March 2015

Style special

With a limited edition cover by Noé Sendas


We thought it only fair to throw open the doors to the W* House and share with you how we’d fit out our dream digs. From consoles to cupboards, beds to bookcases, the W* House features our favourite pieces of design from across the globe, room by room. When it comes to sharing our finds, we wanted to keep things simple, letting you furnish your house with the click of a mouse, the Wallpaper* way. 

Selected gallery

Rooms / Living


'Traveler' chair

Stephen Burks / Roche Bobois

To celebrate its 40th anniversary in the US market, Roche Bobois enlisted New Yorker Stephen Burks to design seating inspired by the transatlantic relationship. The designer applied his multicultural approach to a duo of chairs reflecting the aesthetic identities of Europe and America. The European model (pictured) is a sleek combination of lacquered steel and woven leather, crafted into a sexy, graphic shape.

'Degré' seating by Eric Chevalier for Domeau & Pérès

Eric Chevalier / Domeau & Pérès
Price on request

French designer Eric Chevalier's background in textile design has given him a rare sensibility for fabric and colour. His latest collection of seating, designed in collaboration with French editeur Domeau & Pérès, is a graceful set of four seats resting on Plexi legs, in colours ranging from leaf green, with a 90-degree back, to a 120-degree inclined, dark mint back.

‘Wing’ sofa

Antonio Citterio / Flexform

Antonio Citterio and Flexform celebrated their prolifc 40-year collaboration with a new selection of pieces that cover all furnishing bases, from tables and seating systems to lamps. With a lightness of form that’s enhanced by its modular shape and a low, detached back, the ‘Wing’ sofa is classic Citterio. Two discreet metal legs ensure the seat appears to float, cloud-like, in the living space.

‘Edi’ table lamp

Alberto Biagetti / Venini

Milan-based Alberto Biagetti’s ‘Edi’ series of lamps is inspired by Thomas Edison’s most revolutionary invention. In a quest to reimagine the light bulb, he and Venini’s expert glassmakers produced this elongated, polychromatic version on a brass base.

‘Controra’ armchair

Ron Gilad / Molteni & C

Controra is a southern Italian notion that indicates the early hours of the afternoon, traditionally dedicated to resting. The word was aptly chosen to name Ron Gilad’s new seating collection, where a generous velvet seat overflows from a rigid wooden frame.

‘Fagiolo’ table

Roberto Lazzeroni / Ceccotti Collezioni
From €1,980

Roberto Lazzeroni’s study of symmetry and asymmetry in wooden structures has been at the centre of his work for Ceccotti Collezioni since the 1990s. His latest piece, the ‘Fagiolo’ table, is a minimal addition to this project. Available in a variety of colours and fnishes, the small double-decker table is made of a solid American walnut frame holding two bean-shaped tops in marble and glass – fagiolo being the Italian word for bean.

'Loop' sideboard

Goula/Figuera and Fāctil
Price on request

With its seamless solid-oak shuttered façade devoid of any handles, it's not immediately obvious how Alvaro Goula's Loop sideboard is opened. Instead, users must locate the two slats, which are not attached to the runner, push them inwards and then slide the shutters apart. The looped steel bar legs provide additional structural support, allowing the shutters to be opened all the way around to the back.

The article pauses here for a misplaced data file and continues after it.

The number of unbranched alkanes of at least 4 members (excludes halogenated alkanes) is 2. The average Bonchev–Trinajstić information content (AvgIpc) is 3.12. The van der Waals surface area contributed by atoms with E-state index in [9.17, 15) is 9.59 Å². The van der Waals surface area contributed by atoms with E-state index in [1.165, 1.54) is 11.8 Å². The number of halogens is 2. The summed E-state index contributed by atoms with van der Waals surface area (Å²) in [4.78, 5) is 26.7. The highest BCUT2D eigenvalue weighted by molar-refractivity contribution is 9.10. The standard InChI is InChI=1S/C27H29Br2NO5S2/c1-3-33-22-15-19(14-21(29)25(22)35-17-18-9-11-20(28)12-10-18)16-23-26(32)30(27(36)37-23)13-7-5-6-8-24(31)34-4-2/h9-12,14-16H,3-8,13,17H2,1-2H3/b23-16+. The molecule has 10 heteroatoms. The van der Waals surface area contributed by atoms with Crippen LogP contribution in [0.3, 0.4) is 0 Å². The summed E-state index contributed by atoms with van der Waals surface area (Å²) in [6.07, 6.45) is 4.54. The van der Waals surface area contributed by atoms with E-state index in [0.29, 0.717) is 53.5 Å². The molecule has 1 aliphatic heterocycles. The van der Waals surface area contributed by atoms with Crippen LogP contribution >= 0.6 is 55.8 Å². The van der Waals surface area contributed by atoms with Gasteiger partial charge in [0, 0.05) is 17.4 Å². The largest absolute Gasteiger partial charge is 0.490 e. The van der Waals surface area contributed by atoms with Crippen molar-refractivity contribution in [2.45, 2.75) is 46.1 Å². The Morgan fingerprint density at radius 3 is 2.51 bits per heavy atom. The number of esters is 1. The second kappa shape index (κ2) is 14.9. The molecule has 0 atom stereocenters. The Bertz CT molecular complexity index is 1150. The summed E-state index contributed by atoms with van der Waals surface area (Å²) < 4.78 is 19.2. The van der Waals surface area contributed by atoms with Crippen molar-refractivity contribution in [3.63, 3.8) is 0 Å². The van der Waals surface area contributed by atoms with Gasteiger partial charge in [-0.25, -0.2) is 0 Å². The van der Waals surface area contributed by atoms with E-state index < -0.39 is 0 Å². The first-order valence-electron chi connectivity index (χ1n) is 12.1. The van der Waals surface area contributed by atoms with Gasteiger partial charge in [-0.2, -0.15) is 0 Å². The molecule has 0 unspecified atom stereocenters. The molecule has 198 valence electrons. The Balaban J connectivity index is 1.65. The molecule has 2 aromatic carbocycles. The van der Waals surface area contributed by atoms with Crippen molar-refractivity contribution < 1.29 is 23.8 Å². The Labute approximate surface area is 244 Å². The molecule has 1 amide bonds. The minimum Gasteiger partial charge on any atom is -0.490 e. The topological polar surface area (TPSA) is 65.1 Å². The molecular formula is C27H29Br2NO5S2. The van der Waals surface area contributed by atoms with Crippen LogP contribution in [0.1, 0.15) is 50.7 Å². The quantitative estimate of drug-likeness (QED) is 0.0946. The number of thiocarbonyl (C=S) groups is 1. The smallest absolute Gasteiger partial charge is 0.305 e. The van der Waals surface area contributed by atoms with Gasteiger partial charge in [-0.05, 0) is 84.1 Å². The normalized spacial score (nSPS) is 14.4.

‘Afordances #1’ side table

Jonathan Zawada / Matter

Supplied through New York design emporium Matter, the 'Affordances #1 (You Only Reincarnate Infinitely)' series by Australian designer Jonathan Zawada is an open edition of side tables, each made from three intersecting slices of marble, granite or synthetic stone. Due to their simple construction, the tables are all flat-packed and the components can be interchanged to create bespoke compositions of colour and texture.

‘Candelabra’ side table

Heba Hammad at The American University of Sharjah

Made up of layered panels of polycarbonate threaded onto steel rods, Egyptian designer Heba Hammad's ethereal side table was originally designed to display burning candles. The melted wax was intended to spill over into the polycarbonate cells, creating wax trails that become part of the design. Since then, 'Candelabra' has evolved into a celebration of its own existence, functioning as a minimalist and transparent objet d'art.

'Veto' bench

Rasha Dakkak at The American University of Sharjah

Crafted from layered sections of CNC-cut plywood, Rasha Dakkak's Veto table spells out two Arabic words inspired by the dissent expressed in the Middle East during the Arab Spring. The table reads ‘la’ (meaning refusal, denial or disbelief) when viewed from one side and ‘kalla’ (indicating strong disapproval, protest or objection) when viewed from the other.

'Zigzag' rug

Dominique Perrault and Gaëlle Lauriot-Prévost / Chevalier Édition

Given their broad portfolio of buildings that feature zig-zagging metal mesh and strong geometry, it's perhaps not surprising that Dominique Perrault and Gaëlle Lauriot-Prévost of French firm DPA have designed a geometric rug called 'Zigzag' for Chevalier Édition. Made in luxurious hand knotted wool and/or silk, the zigzag pattern also informs the rug's shape, with its jutting, uneven edges.

'Earth' rug

Nanimarquina / Skandium

Established in 1987 by Nani Marquina, this Spanish rug brand has become one of the country’s most celebrated design companies. The Earth Rug from the brand's Natural collection is made from soft jute fibres and is available in five earthy tones such as ochre and terracotta. The fibres are 100 per cent biodegradable and recyclable, making them not only kind to the environment but also insulating and antistatic to boot.